The first thing you need to know about Finance Your Own Business: Get on the Financing Fast Track by Garrett Sutton and Derri Detweiler, is this is a book for serious business people. Broken down into four basic parts, with multiple chapters within each larger part, this book goes into detail primarily on how a new business owner can finance and begin his/her startup.
Unlike other books of this ilk, which tend to be more along the line of documented cheerleading works, where they writer is more of an encourager to wannabe rookie business owners than anything else, this books assumes its readers are already serious about getting a new venture off the ground. The first part, titled Finding Financing, speaks to the different ways new business starters fund their ownership dreams. These methods can include personal savings, home equity loans and even loans from friends. Later in the book, the writers delve into crowdfunding methods, which – in our internet-dominated, social network-connected culture – is oftentimes used, especially in the music business where there just aren’t as many sugar daddy record labels around to fund new album projects.
The book concludes with a story about Bill Rasmussen, the founder of ESPN who overcame many obstacles to create a huge sports entertainment business. And like him, those that dream equally big can apply their “dedication, energies and resolve” to “find the financing solution that is right.” Rasmussen’s story is one of many examples – both good and bad – that help the writers make their points. Better than all its personal interest stories, though, are its resources in the resource section at the end. Here, readers can find links to helpful information, ranging from trademark insights to credit unions. In other words, this book is filled with practical advice. If you want to get all emotional over underdogs overcoming great odds, watch those puff pieces in between events during the Olympics. But if you’re serious to dig in and finally finance and start your dream business, this is a fine place to start.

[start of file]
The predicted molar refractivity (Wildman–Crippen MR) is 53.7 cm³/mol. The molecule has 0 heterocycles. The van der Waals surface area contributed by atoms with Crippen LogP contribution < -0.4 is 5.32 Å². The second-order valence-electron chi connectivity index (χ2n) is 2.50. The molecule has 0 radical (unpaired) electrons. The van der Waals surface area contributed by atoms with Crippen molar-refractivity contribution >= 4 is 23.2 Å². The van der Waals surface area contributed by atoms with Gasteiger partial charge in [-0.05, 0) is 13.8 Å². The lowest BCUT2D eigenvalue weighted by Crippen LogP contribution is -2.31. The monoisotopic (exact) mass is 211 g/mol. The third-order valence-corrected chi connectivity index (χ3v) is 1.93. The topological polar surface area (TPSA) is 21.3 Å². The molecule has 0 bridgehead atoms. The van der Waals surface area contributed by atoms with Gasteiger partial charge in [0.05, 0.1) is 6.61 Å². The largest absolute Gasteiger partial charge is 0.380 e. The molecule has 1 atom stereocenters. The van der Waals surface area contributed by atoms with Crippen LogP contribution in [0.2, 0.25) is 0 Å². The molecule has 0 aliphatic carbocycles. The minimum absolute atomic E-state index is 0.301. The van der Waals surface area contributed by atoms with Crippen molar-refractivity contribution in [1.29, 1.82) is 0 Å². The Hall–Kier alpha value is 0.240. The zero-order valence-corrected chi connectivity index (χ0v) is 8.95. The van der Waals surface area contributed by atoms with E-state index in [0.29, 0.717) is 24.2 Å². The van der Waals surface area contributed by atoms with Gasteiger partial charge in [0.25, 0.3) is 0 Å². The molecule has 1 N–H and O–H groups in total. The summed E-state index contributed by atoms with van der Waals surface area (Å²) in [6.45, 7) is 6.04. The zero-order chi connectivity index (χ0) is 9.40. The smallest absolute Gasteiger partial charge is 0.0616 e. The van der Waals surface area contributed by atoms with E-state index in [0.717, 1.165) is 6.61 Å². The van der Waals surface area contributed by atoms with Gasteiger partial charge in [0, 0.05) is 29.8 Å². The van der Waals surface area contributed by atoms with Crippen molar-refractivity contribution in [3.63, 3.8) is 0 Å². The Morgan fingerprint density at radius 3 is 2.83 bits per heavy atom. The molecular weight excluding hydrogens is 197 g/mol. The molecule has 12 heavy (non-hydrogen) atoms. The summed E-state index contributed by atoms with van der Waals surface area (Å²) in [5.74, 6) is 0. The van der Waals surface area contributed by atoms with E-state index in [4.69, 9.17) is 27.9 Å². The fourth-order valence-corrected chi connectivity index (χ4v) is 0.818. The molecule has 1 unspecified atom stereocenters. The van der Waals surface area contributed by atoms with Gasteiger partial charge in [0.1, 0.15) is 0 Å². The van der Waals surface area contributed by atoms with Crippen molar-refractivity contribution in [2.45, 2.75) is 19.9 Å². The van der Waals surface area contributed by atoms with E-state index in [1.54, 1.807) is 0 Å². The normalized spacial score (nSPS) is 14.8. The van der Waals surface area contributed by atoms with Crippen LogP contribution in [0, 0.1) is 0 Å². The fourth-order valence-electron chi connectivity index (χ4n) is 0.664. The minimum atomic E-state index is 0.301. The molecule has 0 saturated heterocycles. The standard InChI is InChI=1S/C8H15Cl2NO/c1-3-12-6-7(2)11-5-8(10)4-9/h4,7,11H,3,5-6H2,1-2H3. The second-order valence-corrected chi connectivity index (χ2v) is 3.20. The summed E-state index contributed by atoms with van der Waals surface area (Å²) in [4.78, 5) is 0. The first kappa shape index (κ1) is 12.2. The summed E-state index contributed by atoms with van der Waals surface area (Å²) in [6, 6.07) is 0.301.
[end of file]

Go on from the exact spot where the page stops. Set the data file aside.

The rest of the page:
An empowering and well put together book, Finance Your Own Business: Get on the Financing Fast Track, is an absolutely essential guide to business financing.
Proficiently co-Authored by two experts in the business arena; Garrett Sutton ESQ. (a lawyer and prolific business author) and credit expert, Gerri Detweiler, this is a work that teems with an expansive knowledge-base when it comes to sensible business financing and thoroughly examines the benefits and drawbacks of the multitude of possible financing approaches for any business.
Overall an edifying work that is built with important business finance particulars and exemplifies with relevant, real-life relatable, scenarios with which, engaged readers will find themselves taking notes and taking pause, as they proceed through the book's astutely composed sections. Furthermore, this is work that is well written, and easily comprehendible, making this a generally uncomplicated read. The book proceeds, swiftly to the heart of the business finance scenario, as each section offers an extensive look, at the many methods available for; finding financing, building a solid credit environment, utilizing investors, as well as the possible frauds and the triumphs.
I enjoyed reading Finance Your Own Business, this book is definitely a keeper for anyone either thinking about starting out with their own business, or already established but in need of financial guidance. I particularly liked the authors' efficiency within this work as the book covered the very basic principles of business financing and moved to other more uncommon but, creative and plausible methods for financing. I do recommend this book to entrepreneurs everywhere it is truly an important read that liberates as well as edifies, especially, if you desire a successful business. Personally, as someone who has always wanted to start my own business, but thought I could never afford to own one, this book gave me hope.